Telling versus teaching

Written by Josh Hoodless

It’s seeming these days that everyone is a personal trainer (PT). Maybe the allure of making $50-$100 per hour watching other people sweat is very attractive and just about anyone can do that. Every PT and group fitness leader is ‘qualified’ to TELL you what to do. How many of them can TEACH you what to do? Most of the time it comes down to qualification versus experience versus passion.

Australia’s registered training organisations (RTOs) are set up to fast-track Certificate 3 and 4 in Fitness while excluding the experience component. Making good money but not many good trainers. We’ve trained dozens of PTs as clients who have said they can’t remember the content of their 12-week online fitness course or even their multiple-choice exams. Looks like anyone can get a qualification these days and it seems the same story across a lot of industries. If you’re thinking of paying someone to help you with your health and fitness goals, it is not as vital to check their qualifications these days but rather their experience.

Ok, you’ve found a qualified and somewhat experienced PT and you’re off and training! Have they consulted with you about your real goals, done an assessment, testing, discussed calories and macro-nutrients, meal planning and created a basic training program with progressive overload to start you towards some results? None or some of the above? Are you doing exercise you enjoy? Do you have support outside of your sessions if you need it? All of this stuff matters!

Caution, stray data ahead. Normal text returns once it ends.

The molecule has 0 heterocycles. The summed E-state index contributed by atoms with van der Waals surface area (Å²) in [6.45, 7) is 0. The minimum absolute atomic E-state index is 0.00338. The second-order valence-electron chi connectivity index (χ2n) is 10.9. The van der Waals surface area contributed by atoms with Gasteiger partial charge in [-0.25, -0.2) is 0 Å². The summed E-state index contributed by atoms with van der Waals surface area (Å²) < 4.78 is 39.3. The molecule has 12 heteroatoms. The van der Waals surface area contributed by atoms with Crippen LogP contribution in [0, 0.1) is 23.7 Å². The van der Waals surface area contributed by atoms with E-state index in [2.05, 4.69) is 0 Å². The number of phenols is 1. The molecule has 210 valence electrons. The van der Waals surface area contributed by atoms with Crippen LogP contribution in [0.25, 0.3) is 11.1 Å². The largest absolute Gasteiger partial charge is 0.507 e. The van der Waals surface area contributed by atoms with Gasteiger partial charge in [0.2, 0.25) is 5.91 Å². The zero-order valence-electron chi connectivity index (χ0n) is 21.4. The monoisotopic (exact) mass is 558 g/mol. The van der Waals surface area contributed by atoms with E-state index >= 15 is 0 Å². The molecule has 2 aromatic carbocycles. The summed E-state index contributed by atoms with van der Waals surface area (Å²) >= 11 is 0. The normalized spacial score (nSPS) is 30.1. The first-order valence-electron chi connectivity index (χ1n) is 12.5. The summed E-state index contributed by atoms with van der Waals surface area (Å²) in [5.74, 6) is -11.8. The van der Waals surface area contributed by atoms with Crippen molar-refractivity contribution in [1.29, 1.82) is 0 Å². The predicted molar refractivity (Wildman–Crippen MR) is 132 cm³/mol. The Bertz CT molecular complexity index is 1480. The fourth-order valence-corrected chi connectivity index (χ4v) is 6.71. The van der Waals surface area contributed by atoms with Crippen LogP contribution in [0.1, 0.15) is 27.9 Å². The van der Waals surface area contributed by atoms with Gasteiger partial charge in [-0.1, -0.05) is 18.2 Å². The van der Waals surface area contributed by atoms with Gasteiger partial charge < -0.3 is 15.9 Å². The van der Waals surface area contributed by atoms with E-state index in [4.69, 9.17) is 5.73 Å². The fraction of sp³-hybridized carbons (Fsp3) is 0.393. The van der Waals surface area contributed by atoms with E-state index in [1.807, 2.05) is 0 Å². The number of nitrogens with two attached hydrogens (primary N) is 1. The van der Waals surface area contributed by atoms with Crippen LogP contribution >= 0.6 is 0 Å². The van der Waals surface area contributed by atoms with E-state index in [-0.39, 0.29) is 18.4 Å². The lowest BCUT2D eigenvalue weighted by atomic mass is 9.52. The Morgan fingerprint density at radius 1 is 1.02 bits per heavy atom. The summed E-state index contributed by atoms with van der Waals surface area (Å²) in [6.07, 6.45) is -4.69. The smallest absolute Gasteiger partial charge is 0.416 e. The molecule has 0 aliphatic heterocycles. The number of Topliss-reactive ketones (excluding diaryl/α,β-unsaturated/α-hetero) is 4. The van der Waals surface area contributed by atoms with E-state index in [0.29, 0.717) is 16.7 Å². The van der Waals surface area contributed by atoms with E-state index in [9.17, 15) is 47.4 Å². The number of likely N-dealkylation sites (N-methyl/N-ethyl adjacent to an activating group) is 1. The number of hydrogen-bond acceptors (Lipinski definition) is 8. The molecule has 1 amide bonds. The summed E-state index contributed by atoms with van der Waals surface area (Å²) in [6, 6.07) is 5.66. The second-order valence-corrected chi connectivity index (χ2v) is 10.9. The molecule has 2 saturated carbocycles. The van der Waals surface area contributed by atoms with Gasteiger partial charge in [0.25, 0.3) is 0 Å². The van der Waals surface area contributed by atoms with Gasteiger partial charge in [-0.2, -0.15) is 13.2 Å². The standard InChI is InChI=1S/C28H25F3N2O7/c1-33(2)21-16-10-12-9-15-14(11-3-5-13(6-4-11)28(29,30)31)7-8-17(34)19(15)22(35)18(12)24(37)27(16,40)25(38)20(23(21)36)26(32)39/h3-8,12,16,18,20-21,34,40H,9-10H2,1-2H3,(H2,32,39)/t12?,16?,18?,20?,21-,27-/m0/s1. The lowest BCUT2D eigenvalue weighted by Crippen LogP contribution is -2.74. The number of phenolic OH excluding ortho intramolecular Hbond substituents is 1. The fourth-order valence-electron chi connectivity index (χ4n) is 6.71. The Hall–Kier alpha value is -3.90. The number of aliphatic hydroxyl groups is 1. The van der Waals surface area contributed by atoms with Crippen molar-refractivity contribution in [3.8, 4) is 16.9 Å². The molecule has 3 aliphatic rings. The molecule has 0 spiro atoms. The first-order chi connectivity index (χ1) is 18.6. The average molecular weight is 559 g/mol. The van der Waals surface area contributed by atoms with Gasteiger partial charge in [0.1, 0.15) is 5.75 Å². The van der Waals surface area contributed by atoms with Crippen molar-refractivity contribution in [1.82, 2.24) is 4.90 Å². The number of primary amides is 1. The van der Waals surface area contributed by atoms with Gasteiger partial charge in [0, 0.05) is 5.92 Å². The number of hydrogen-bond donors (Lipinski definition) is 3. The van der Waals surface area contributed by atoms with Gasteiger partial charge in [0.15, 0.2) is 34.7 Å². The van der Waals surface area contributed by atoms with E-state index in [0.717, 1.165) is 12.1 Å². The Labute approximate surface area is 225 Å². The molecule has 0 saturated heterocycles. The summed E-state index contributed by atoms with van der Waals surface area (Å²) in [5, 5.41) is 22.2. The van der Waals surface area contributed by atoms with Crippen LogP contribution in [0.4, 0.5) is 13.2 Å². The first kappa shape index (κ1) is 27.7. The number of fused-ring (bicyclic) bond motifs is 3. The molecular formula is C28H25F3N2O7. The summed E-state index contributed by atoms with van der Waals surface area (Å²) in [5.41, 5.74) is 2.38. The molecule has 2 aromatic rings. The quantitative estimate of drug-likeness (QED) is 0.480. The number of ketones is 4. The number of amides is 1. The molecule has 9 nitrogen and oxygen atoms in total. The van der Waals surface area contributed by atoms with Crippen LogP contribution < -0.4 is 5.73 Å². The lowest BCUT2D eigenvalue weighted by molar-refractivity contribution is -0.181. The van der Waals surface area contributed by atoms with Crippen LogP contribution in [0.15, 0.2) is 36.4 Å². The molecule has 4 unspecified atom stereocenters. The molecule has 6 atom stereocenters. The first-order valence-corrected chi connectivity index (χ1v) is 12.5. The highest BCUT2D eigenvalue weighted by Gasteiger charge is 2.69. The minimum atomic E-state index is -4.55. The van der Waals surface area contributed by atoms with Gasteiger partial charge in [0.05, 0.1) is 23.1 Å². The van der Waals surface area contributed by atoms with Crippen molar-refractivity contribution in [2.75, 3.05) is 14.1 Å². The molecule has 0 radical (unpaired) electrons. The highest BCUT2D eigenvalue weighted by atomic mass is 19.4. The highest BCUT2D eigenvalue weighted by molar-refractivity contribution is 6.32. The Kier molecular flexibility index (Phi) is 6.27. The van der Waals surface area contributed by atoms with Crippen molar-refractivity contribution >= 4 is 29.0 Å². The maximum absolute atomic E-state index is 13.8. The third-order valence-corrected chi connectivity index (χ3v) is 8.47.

Sure, getting trained hard is cool – sometimes, your PT is great at instructing and counting your repetitions but are they educating you to WHY you are doing all of these exercises? What’s the reason? What’s the science? Why are you doing that technique or stance? You’re getting told what to do, how many to do and your PT is smashing you. Effective PTs educate their clients on the ‘why’ behind the training and health choices. This leads to your empowerment to make decisions on your own. Providing knowledge with physical results leads to a higher long-term success rate for you.

Great coaches want to deliver amazing training programs, but they also want to educate you on what the best exercises are for your body, or what forms of training are best for your goals.

This is where passion comes in. If a PT is passing on true knowledge and their ideology, eventually you won’t need them anymore. They should be essentially doing themselves out of a job. That will not worry a great passionate coach because they understand the deeper relationship that is formed during this process. Knowing this comes from experience and a proven track-record of helping people. They care more about you than your money.

No matter your industry, passionate people want to pass on knowledge so that their customers can take it wherever they go. A good measure of success is when your clients don’t need to train with you anymore, but they just really want to.